“We all need to be physically active. We can all do that. It’s going to lower your risk of dying early by 30 percent or more,” Cole told John C. Rose on Tuesday’s Town Talk. He said in addition to aerobic exercise, we should also adopt a resistance training program two days a week to build strength. The two activities combine to create a one-two punch against health problems.

Cole, a clinical exercise physiologist at Maria Parham Health’s rehabilitation clinic in Henderson, works with patients who already have had one of these “events” – whether heart attack, respiratory ailment or other chronic condition  – get back on the road to recovery. He talked about ways to prevent health problems, reduce risk and improve quality of life.

He and the rehab team, which also includes physicians, nurses, therapists, a clinical psychologist and a nutritionist work with patients to put together a plan tailored to the individual.

Through exercise or activity counseling, he said he tries “to get an individual to adopt physical activity in a way that’s going to reduce their risk” for future health problems. “I try to get people to their best physical shape, no matter how they show up to me.”

A big chunk of his work is during Phase 2 of a 3-phase rehabilitation plan, mostly for cardiovascular patients. Phase 1 occurs while the patient is still in hospital, usually 24-48 hours after a cardiovascular surgery. Phase 2 is an out-patient program lasting 12 weeks, during which patients come in three times a week, he said. Phase 3 patients are in maintenance and are continuing the program independently, “taking lifestyle changes into their own hands.”

Others who come to the clinic have peripheral artery disease, or PAD. Unlike coronary artery disease, which is artery disease around the heart, peripheral artery disease presents as pain in the areas like the calf or buttocks and makes walking painful.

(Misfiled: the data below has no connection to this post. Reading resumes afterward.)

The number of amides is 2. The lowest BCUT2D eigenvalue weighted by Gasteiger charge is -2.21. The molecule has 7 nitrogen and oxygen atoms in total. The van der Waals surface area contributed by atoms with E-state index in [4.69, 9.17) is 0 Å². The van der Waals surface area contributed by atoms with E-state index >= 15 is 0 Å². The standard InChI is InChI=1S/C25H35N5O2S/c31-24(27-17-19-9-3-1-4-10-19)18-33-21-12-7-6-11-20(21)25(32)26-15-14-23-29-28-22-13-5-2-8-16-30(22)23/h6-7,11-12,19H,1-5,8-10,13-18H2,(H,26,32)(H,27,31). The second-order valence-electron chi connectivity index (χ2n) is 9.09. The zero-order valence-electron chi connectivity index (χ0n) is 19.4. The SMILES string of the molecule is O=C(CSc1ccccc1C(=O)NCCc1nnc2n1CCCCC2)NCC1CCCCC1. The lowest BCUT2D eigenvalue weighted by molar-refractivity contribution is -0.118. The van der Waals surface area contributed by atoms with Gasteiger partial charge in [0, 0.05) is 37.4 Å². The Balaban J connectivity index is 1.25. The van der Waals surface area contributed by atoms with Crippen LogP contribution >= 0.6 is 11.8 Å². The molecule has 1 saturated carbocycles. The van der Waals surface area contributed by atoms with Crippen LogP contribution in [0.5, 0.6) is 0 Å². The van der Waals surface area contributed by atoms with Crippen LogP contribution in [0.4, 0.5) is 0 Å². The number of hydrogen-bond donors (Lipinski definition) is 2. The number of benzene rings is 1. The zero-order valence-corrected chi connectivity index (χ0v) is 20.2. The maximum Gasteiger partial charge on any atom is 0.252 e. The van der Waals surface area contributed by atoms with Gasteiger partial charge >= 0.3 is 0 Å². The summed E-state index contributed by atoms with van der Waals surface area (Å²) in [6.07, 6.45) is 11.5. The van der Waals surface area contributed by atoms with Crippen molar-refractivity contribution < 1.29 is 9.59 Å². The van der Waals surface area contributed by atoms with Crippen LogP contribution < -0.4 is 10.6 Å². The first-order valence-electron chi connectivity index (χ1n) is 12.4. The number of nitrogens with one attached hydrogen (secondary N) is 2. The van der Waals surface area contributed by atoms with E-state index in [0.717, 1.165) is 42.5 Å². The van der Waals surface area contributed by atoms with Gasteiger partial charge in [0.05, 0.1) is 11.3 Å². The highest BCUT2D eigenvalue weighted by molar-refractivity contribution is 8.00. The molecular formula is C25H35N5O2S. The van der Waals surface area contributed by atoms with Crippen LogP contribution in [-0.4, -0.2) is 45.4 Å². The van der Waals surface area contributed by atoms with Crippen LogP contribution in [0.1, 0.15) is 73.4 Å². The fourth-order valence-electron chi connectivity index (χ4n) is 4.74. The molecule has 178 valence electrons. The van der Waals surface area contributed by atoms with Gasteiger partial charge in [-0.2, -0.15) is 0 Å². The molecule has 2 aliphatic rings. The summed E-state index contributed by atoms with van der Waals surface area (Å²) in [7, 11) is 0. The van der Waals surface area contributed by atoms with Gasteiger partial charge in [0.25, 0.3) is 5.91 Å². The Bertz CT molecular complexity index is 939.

It’s a lack of oxygen to the muscle that creates the problem, and the rehab clinic’s job is to help patients increase the distance they can walk without pain.

“If we can take 100 feet and turn it into 100 yards” that people can walk pain-free, it’s a good thing. In fact, he said patients, on average, have had a 452 percent increase in their walking distance, which Cole said is substantial.

The clinic has seen a few patients with long COVID, for whom recovery has been slow and who face overall fatigue. Interestingly, those clients are below the age of 65, the opposite of the clinic’s normal clientele. Cole said those “long-haulers” have had a 100 percent return to work rate after working with the rehab clinic team.

In an effort to try to get people to be more proactive about warding off health problems, the rehab clinic began a preventative program. “We were always reacting to a problem,” Cole said, so doctors can refer a patient with certain risk factors to participate. Although insurance will not pay, the cost is $4 a day, less than some gym memberships, he noted.